Using an insect’s wings as a template – literally – researchers in China have made a material that snares visible light coming in from different angles and suppresses reflections.
Imran Zada and colleagues at Shanghai Jiao Tong University emulated the tiny “nano-nipples” that cover cicada wings to produce an anti-reflective titanium dioxide that could be used into maximise photon input in solar cells.
The work was published in Applied Physics Letters.
Scientists often borrow ideas from nature to manipulate light – just last year, for instance, a team in Saudi Arabia unveiled an ultra-black coating inspired by a bright white beetle.
Cicadas’ wings are of interest for their anti-reflective properties. Their transparent segments are finely tuned to nab photons that hit their surface and stop them bouncing off.
The reason: arrays of ordered “nano-nipples”, around 200 nanometres high, that cover the top and bottom wing surfaces. (These nano-nipples also bestow anti-bacterial properties, because they bust open bacteria, and keep wings dry by holding water droplets on their points.)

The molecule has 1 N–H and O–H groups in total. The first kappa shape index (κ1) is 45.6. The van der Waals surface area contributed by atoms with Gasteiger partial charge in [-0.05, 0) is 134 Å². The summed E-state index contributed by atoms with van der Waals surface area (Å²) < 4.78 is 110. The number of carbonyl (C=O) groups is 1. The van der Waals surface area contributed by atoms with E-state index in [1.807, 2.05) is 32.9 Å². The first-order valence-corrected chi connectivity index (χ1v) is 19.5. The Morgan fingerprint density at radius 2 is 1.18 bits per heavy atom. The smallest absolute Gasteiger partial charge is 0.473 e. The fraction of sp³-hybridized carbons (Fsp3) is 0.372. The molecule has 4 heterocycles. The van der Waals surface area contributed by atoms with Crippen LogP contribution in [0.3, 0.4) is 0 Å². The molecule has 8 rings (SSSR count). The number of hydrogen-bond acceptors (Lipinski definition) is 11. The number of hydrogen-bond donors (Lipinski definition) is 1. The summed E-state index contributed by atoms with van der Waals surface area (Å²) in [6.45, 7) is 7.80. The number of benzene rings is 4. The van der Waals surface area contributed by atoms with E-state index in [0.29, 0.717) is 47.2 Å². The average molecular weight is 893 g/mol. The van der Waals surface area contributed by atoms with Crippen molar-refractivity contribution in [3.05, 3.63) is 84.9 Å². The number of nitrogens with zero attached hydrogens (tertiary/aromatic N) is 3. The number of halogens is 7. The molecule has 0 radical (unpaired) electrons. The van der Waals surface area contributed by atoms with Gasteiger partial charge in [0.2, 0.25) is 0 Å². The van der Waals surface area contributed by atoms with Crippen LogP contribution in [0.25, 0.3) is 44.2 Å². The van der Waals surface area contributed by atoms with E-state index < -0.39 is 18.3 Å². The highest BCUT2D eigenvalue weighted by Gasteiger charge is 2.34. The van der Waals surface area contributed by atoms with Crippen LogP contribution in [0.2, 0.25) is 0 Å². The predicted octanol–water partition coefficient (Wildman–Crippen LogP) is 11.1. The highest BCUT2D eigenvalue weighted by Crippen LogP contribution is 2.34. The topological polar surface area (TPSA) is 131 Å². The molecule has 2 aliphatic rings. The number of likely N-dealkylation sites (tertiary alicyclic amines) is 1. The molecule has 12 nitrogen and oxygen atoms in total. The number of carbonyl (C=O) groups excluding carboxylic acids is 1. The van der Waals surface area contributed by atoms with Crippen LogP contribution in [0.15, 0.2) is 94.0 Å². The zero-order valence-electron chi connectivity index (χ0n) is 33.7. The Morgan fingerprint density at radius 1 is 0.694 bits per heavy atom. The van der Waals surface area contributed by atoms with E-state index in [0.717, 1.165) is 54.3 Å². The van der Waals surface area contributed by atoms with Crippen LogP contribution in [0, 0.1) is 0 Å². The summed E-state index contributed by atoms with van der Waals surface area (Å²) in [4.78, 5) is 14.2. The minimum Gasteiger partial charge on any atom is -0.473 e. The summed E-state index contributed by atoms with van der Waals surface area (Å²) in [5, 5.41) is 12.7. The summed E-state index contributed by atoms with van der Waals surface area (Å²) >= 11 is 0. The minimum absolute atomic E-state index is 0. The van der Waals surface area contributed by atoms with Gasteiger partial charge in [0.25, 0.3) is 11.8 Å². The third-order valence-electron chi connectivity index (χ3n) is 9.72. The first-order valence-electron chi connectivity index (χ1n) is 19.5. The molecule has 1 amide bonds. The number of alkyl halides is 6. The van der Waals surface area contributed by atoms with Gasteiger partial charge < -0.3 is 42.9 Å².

If a clear material’s surface is completely smooth, a photon might have a 50% chance of bouncing off rather than passing through.
But with the nano-nipples, the odds drop considerably. This boils down to the material’s refractive index, which describes how light propagates through a medium.
Not only does the refractive index dictate how much light bends as it passes into a material, but also how much of that light is reflected at its interface.
In the case of cicada wings, the nano-nipples create a refractive index gradient, which gradually blurs the interface between air and wing, and more effectively keeps photons from bouncing away.
The problem for Zada and colleagues was making the tiny, finicky nano-nipples.
They could have used any number of techniques such as atomic layer deposition, which builds structures layer by layer, but they were all too slow, complicated and expensive – especially for mass production.
So they dipped real cicada wings in various solutions, baked them to burn off the wings, and were left with faux-wings made of titanium dioxide covered with nano-nipples.
When they shone different wavelengths of light on their titanium dioxide wings, only 1.4 to 7.8% was reflected. This is in contrast to non-nippled titanium dioxide, which reflected 50 to 80% of light.
Such anti-reflective materials “show great potential for photovoltaic devices such as solar cells”, study co-author Wang Zhang says.
And because the material was heat-treated at 500C for an hour, it’s able to withstand harsh environments, the researchers write – perfect for long-term applications.
Belinda Smith is a science and technology journalist in Melbourne, Australia.
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